The tech squeeze continues

Posted by: Michael Mandel on June 01

The latest figures from the BEA (released May 27) show continued erosion in tech spending by consumers (as a share of total spending). No bottom yet, especially after SBC’s decision to cut the price of broadband.

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Consumer tech spending includes consumer electronics, computers and software, telecom, cable, and video rental.

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Reader Comments

Jack Krupansky

June 1, 2005 01:20 PM

I was just reading something the other day that described how much electronics was now in a typical high-end refrigerator compared to low/no-tech appliances 20 years ago. Ditto for cars. Even TVs and radios are now more "high" tech. So, I wonder what the definition of "tech" should be these days. I would have thought that we want to get at how much money flows into technology-focused businesses from consumer hands.

I think one thing we should do with economic analysis is focus some real attention on shifting and blurring boundaries.

And finally, is your so-called "tech squeeze" simply what others call "tech deflation", or is it some other economic phenomenon?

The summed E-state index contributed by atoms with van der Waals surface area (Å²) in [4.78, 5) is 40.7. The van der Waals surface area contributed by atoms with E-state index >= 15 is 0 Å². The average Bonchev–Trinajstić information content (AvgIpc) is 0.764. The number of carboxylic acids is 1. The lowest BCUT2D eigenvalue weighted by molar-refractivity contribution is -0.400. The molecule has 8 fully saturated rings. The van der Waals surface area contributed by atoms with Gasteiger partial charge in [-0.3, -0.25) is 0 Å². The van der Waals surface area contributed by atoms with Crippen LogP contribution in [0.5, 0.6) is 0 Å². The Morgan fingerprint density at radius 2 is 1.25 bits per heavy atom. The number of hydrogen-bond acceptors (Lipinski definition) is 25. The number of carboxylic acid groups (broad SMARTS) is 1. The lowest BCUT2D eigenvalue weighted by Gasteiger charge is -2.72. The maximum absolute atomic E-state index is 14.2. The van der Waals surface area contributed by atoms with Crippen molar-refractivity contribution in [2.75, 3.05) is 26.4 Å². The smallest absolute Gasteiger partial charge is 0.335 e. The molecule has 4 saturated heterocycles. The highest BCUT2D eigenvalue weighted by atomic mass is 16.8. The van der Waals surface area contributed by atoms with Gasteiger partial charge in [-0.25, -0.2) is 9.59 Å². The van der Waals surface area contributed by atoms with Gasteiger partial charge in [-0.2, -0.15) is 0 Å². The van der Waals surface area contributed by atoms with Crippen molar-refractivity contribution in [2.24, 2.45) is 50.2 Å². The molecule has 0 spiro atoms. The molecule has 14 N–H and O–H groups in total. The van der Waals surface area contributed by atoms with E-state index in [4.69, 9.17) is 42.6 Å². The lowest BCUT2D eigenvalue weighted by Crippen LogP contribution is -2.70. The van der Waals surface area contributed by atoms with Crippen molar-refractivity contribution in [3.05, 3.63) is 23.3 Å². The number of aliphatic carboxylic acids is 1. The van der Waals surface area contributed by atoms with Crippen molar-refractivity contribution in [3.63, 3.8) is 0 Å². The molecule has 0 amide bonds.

BTW, why does your blog software throw away the blank lines I so carefully insert between my paragraphs?? No other blogs do that.

-- Jack Krupansky

Kartik

June 1, 2005 03:10 PM

Can you show a projection going back 10 years? I want to see what it was in the late 90s.

If tech spending is lower as a percentage of income, that could just be because of a decline in selling prices. PCs cost less than they used to, for example.

Food declined as a percentage of income spent on it over the last 100 years as well.

Michael Mandel

June 5, 2005 09:58 PM

Yes, food fell as a share of income, because more money went into new, innovative industries such as electricity, radio, TV, airplanes, automobiles, etc. Those industries saw a big increase in share.

What's surprising now is that we have these new technologies which are *not* seeing an increase in income share. Kind of perplexing.

Thank you for your interest. This blog is no longer active.

 

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Michael Mandel, BW's award-winning chief economist, provides his unique perspective on the hot economic issues of the day. From globalization to the future of work to the ups and downs of the financial markets, Mandel-named 2006 economic journalist of the year by the World Leadership Forum-offers cutting edge analysis and commentary.

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